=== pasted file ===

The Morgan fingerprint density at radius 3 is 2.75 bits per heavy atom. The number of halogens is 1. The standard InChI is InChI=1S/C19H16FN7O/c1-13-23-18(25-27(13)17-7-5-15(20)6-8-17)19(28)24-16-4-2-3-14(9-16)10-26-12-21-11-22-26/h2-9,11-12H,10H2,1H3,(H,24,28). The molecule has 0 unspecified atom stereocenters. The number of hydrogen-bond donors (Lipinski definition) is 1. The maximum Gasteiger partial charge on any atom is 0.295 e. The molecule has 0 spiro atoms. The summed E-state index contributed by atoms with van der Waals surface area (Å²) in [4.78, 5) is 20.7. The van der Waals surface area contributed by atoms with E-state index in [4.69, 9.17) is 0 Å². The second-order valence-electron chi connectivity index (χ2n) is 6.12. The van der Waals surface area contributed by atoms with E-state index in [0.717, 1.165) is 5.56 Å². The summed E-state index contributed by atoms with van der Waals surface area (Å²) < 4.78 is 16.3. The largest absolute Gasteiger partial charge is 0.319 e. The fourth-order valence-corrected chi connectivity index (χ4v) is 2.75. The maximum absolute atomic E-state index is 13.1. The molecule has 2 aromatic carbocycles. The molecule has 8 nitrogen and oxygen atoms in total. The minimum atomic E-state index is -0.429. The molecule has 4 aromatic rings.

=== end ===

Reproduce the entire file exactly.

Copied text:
The Morgan fingerprint density at radius 3 is 2.75 bits per heavy atom. The number of halogens is 1. The standard InChI is InChI=1S/C19H16FN7O/c1-13-23-18(25-27(13)17-7-5-15(20)6-8-17)19(28)24-16-4-2-3-14(9-16)10-26-12-21-11-22-26/h2-9,11-12H,10H2,1H3,(H,24,28). The molecule has 0 unspecified atom stereocenters. The number of hydrogen-bond donors (Lipinski definition) is 1. The maximum Gasteiger partial charge on any atom is 0.295 e. The molecule has 0 spiro atoms. The summed E-state index contributed by atoms with van der Waals surface area (Å²) in [4.78, 5) is 20.7. The van der Waals surface area contributed by atoms with E-state index in [4.69, 9.17) is 0 Å². The second-order valence-electron chi connectivity index (χ2n) is 6.12. The van der Waals surface area contributed by atoms with E-state index in [0.717, 1.165) is 5.56 Å². The summed E-state index contributed by atoms with van der Waals surface area (Å²) < 4.78 is 16.3. The largest absolute Gasteiger partial charge is 0.319 e. The fourth-order valence-corrected chi connectivity index (χ4v) is 2.75. The maximum absolute atomic E-state index is 13.1. The molecule has 2 aromatic carbocycles. The molecule has 8 nitrogen and oxygen atoms in total. The minimum atomic E-state index is -0.429. The molecule has 4 aromatic rings.